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How We Manage Money As a Couple

Proud Members of "Team Joint Everything"

We met the way many great love stories begin—totally by accident. After midnight on New Year’s Eve, our eyes met in the middle of the dance floor at a local funk show. We spent the next several months getting to know each other. We ate, drank, went to shows—all without any thought of the bill at the end of the night.

Michael and Liz learned a shared money language.

Her Finances, His Finances

I (Liz) had been managing my money with You Need a Budget (YNAB). It came highly recommended by many of my friends and fellow numbers nerds. I was making a reasonable (if modest) public-sector salary, and I wanted to make sure I was living within my means and saving.

Michael, on the other hand, lived with a roommate, had inexpensive tastes, and a programmer’s salary. He didn’t give much thought to budgeting or saving. He would transfer money to a savings account each month, but as long as he had enough in his account to buy whatever food he wanted, he didn’t bother making a plan for the rest. So when I first suggested budgeting with YNAB, he gave it a half-hearted attempt but quickly fell off.

After a particularly expensive summer building a project for Burning Man, Michael’s reserves dwindled and he started to get stressed out about daily purchases. I, confused about how he could be broke on his salary, suggested he pick up YNAB again—but this time with the specific goal of saving for his big yearly projects.  

We Learned the Same Money Language

We scheduled an initial “set-up date” where we talked through the Four Rules and what was important to Michael. He estimated his yearly costs and we set up monthly savings goals. When the next year’s Burning Man expenses came up, all the funds were already waiting in their categories. He was hooked.

Through these budget dates, we built a common language around planning for our goals—and not just the financial ones. As our relationship grew more serious, we used this same language to talk about taking vacations, getting married, having kids, buying a home, and following our personal passions. We moved in together, we got engaged! This brought on a whole new set of money conversations: notably combining (or not combining) finances.

To Combine Money or Not?

At first we were nervous about giving each other full control of our finances. Michael would pay the bills and I sent him my share through Venmo. But, I got sick of feeling like I had to “report” all my purchases pretty quickly, and splitting and categorizing all those transfers was a headache.

Many vulnerable and difficult conversations later, we decided to take the plunge together and fully combine finances. Not only did it make sense practically, but it helped us stay connected about our goals and feel like an unstoppable team.

We officially became members of Team Joint Everything.

We had our second “set-up date” one Saturday afternoon. With laptops side by side, we set up a new joint bank account, a new joint email, and a new joint YNAB. Just like before, we had a detailed conversation about how to organize and categorize our money. We talked about what was important to us: we both wanted to save for the future and give to causes we care about. And we’ve never shaken that fancy food and cocktail habit that made our first months together so fun. With our new budget laid out, our combined dollars had new jobs to do. We officially became proud members of “Team Joint Everything.”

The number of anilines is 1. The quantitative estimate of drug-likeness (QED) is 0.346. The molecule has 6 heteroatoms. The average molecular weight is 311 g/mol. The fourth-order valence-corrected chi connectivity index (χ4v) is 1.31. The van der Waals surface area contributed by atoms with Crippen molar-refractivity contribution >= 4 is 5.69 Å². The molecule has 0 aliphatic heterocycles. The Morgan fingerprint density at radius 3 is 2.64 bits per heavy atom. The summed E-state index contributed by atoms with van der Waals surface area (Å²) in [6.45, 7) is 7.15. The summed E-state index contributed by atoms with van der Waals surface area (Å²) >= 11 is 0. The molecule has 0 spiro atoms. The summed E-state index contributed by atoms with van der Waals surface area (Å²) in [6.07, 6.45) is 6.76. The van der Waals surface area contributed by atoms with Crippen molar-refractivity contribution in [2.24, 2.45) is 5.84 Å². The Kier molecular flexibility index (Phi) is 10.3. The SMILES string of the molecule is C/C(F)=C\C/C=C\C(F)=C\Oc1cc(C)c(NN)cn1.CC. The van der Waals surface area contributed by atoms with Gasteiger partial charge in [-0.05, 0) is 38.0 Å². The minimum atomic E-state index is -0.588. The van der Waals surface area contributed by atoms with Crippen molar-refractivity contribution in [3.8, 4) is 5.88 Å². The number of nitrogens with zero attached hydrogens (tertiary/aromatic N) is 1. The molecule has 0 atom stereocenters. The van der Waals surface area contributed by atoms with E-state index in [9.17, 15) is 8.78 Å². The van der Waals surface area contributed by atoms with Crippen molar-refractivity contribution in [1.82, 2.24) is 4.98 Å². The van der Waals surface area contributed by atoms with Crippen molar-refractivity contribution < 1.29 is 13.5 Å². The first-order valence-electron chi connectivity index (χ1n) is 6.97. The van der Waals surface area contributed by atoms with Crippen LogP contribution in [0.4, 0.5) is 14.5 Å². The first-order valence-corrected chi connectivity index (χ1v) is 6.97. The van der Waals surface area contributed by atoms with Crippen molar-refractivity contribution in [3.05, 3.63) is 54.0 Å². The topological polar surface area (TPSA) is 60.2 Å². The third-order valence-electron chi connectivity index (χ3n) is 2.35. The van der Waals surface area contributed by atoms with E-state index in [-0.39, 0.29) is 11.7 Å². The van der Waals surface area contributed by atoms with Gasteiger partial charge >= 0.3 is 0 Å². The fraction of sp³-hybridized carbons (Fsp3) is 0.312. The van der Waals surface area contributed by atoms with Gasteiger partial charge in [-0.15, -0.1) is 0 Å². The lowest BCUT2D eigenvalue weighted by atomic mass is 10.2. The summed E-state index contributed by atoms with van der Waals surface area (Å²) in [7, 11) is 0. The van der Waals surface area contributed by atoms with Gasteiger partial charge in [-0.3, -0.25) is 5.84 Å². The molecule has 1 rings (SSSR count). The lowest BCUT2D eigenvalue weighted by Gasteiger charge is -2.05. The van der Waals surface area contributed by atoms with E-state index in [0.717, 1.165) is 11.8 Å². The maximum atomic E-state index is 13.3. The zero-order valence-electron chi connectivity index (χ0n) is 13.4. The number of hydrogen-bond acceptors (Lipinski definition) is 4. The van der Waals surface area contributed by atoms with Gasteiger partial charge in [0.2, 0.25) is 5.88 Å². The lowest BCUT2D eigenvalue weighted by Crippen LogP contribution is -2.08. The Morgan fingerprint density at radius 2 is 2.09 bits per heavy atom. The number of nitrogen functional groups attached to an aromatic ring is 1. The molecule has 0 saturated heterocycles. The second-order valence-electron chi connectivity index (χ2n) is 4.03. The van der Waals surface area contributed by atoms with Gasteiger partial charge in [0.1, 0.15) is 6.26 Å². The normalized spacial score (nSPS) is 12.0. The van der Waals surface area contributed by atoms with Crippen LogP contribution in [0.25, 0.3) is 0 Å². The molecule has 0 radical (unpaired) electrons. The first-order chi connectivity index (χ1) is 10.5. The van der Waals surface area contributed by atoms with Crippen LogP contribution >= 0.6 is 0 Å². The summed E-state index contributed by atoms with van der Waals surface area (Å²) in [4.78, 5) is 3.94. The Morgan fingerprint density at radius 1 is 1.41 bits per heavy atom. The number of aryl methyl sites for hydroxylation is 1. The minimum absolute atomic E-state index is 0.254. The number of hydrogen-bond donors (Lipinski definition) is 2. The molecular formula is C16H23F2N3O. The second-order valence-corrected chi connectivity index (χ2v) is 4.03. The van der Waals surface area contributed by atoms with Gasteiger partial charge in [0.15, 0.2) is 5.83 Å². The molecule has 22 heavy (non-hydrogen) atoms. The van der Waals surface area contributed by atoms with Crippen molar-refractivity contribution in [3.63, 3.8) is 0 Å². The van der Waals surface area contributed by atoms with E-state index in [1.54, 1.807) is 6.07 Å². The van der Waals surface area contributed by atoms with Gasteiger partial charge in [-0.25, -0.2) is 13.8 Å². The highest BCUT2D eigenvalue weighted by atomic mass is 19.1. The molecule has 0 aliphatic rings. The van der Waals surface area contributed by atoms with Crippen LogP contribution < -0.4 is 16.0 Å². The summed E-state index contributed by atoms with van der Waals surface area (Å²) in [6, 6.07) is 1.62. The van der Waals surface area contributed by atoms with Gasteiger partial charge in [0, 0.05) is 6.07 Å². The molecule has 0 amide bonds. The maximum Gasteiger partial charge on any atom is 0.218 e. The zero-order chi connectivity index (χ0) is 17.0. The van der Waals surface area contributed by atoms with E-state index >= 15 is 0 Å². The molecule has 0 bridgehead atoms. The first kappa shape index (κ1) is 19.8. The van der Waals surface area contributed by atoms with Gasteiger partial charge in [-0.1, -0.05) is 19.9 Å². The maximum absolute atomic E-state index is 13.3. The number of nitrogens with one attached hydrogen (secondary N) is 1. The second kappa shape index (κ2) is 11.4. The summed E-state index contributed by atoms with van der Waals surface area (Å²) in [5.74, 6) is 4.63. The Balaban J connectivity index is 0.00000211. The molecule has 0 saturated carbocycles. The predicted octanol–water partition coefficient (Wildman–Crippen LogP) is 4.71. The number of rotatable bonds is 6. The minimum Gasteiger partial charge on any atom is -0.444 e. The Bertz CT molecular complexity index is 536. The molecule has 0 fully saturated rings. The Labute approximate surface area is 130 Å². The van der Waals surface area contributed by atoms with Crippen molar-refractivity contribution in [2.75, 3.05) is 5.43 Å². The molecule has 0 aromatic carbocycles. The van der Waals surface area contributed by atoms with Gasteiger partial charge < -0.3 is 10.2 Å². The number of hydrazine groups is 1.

Ready to learn everything there is to know about managing money with your honey? Check out our comprehensive guide on Managing Money as a Couple.

How We Handle Specific Expenses

One of the big topics we discussed was how to handle expenses that have a big gender disparity. For example, Michael rocks a bald head and doesn’t need to pay for haircuts. My quarterly haircuts cost more (quite a bit more) and are part of my professional appearance. While we each have our own equally-funded, no-questions-asked pools of fun money, my haircuts come from the shared pool, just like hand soap or laundry detergent.  We’re liberal with what we consider a living expense, and we share all of those equally.

We’ve seen such great returns from YNAB that we trip over each other rushing to use it. We both consult our budget before purchases. We check it a few times per day to see if there are new auto-imported transactions to categorize. Whenever a paycheck lands, one of us will assign dollars to categories (most important first) using “Average Spent” as the guide. We’ll touch base over chat to divide the remainder, consulting the calendar or our chore list to anticipate any unusual expenses coming up (ie. replacement cookware, a friend’s baby shower, family visiting from out of town).

Photo by Amanda Summerlin Photography

The Surprising Upside of Budgeting: Making Life Plans

We’ve found that using YNAB has given us more stability, more savings, and a better understanding of our needs. We expected that. What we didn’t expect was that budgeting together taught us to compassionately and competently make our larger life plans. The process of giving dollars jobs has made what we want to do together so tangible. And watching our wins spill over has been incredible.  

Budgeting together taught us to competently and compassionately make our larger life plans.

Our biggest YNAB accomplishment to date was paying for our wonderful wedding. Now, we’re rolling those savings over to our next big goal: a fantastic honeymoon to celebrate.

Are you and your partner on the same financial frequency? Change your relationship with money (and each other) by learning why you spend the way you do and how to turn that energy into spending synergy with our Spending Personality quiz.

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How We Manage Money As a Couple